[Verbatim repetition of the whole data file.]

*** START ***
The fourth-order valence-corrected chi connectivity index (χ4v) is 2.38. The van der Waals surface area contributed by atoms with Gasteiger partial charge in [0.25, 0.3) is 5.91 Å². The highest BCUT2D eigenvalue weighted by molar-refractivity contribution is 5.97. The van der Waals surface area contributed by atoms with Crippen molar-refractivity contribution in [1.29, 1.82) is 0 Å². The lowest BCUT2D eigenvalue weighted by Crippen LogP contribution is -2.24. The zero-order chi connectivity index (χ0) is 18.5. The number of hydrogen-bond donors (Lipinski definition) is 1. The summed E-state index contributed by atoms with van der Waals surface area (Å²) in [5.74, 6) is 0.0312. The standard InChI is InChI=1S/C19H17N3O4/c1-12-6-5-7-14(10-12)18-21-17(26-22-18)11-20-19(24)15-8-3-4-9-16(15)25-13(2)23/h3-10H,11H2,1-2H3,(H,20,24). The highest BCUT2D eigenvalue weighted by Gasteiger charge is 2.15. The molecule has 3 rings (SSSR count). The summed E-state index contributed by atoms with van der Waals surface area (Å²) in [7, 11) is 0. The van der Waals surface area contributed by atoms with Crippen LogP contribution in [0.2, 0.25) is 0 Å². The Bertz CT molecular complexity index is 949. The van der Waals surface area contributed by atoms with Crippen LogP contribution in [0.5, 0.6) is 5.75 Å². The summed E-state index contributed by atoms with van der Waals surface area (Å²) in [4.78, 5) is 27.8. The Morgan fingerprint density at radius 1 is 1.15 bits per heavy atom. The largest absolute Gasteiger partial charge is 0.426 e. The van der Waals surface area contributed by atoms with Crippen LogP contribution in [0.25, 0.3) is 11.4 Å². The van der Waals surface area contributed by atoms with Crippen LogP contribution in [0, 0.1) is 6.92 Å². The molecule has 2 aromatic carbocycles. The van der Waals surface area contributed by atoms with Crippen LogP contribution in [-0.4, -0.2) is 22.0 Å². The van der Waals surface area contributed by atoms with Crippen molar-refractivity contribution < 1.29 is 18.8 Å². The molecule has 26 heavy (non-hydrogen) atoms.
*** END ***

The fourth-order valence-corrected chi connectivity index (χ4v) is 2.38. The van der Waals surface area contributed by atoms with Gasteiger partial charge in [0.25, 0.3) is 5.91 Å². The highest BCUT2D eigenvalue weighted by molar-refractivity contribution is 5.97. The van der Waals surface area contributed by atoms with Crippen molar-refractivity contribution in [1.29, 1.82) is 0 Å². The lowest BCUT2D eigenvalue weighted by Crippen LogP contribution is -2.24. The zero-order chi connectivity index (χ0) is 18.5. The number of hydrogen-bond donors (Lipinski definition) is 1. The summed E-state index contributed by atoms with van der Waals surface area (Å²) in [5.74, 6) is 0.0312. The standard InChI is InChI=1S/C19H17N3O4/c1-12-6-5-7-14(10-12)18-21-17(26-22-18)11-20-19(24)15-8-3-4-9-16(15)25-13(2)23/h3-10H,11H2,1-2H3,(H,20,24). The highest BCUT2D eigenvalue weighted by Gasteiger charge is 2.15. The molecule has 3 rings (SSSR count). The summed E-state index contributed by atoms with van der Waals surface area (Å²) in [7, 11) is 0. The van der Waals surface area contributed by atoms with Crippen LogP contribution in [0.2, 0.25) is 0 Å². The Bertz CT molecular complexity index is 949. The van der Waals surface area contributed by atoms with Crippen LogP contribution in [0.5, 0.6) is 5.75 Å². The summed E-state index contributed by atoms with van der Waals surface area (Å²) in [4.78, 5) is 27.8. The Morgan fingerprint density at radius 1 is 1.15 bits per heavy atom. The largest absolute Gasteiger partial charge is 0.426 e. The van der Waals surface area contributed by atoms with Crippen LogP contribution in [0.25, 0.3) is 11.4 Å². The van der Waals surface area contributed by atoms with Crippen LogP contribution in [0, 0.1) is 6.92 Å². The molecule has 2 aromatic carbocycles. The van der Waals surface area contributed by atoms with Crippen LogP contribution in [-0.4, -0.2) is 22.0 Å². The van der Waals surface area contributed by atoms with Crippen molar-refractivity contribution < 1.29 is 18.8 Å². The molecule has 26 heavy (non-hydrogen) atoms.